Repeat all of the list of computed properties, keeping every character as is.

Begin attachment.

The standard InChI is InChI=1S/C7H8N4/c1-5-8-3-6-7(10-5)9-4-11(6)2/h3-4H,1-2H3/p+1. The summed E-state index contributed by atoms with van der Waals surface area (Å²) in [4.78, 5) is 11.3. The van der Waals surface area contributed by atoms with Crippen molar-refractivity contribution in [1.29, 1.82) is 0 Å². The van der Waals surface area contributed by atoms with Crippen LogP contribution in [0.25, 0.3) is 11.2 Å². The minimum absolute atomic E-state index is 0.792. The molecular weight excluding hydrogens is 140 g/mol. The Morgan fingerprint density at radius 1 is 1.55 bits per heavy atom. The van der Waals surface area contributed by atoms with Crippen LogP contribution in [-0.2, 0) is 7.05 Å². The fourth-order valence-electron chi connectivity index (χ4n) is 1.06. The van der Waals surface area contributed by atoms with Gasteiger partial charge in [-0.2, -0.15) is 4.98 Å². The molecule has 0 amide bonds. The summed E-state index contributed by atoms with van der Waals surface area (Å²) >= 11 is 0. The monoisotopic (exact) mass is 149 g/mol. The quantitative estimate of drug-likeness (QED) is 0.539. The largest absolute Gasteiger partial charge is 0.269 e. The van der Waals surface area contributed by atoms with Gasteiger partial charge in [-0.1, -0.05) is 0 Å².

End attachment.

The standard InChI is InChI=1S/C7H8N4/c1-5-8-3-6-7(10-5)9-4-11(6)2/h3-4H,1-2H3/p+1. The summed E-state index contributed by atoms with van der Waals surface area (Å²) in [4.78, 5) is 11.3. The van der Waals surface area contributed by atoms with Crippen molar-refractivity contribution in [1.29, 1.82) is 0 Å². The van der Waals surface area contributed by atoms with Crippen LogP contribution in [0.25, 0.3) is 11.2 Å². The minimum absolute atomic E-state index is 0.792. The molecular weight excluding hydrogens is 140 g/mol. The Morgan fingerprint density at radius 1 is 1.55 bits per heavy atom. The van der Waals surface area contributed by atoms with Crippen LogP contribution in [-0.2, 0) is 7.05 Å². The fourth-order valence-electron chi connectivity index (χ4n) is 1.06. The van der Waals surface area contributed by atoms with Gasteiger partial charge in [-0.2, -0.15) is 4.98 Å². The molecule has 0 amide bonds. The summed E-state index contributed by atoms with van der Waals surface area (Å²) >= 11 is 0. The monoisotopic (exact) mass is 149 g/mol. The quantitative estimate of drug-likeness (QED) is 0.539. The largest absolute Gasteiger partial charge is 0.269 e. The van der Waals surface area contributed by atoms with Gasteiger partial charge in [-0.1, -0.05) is 0 Å².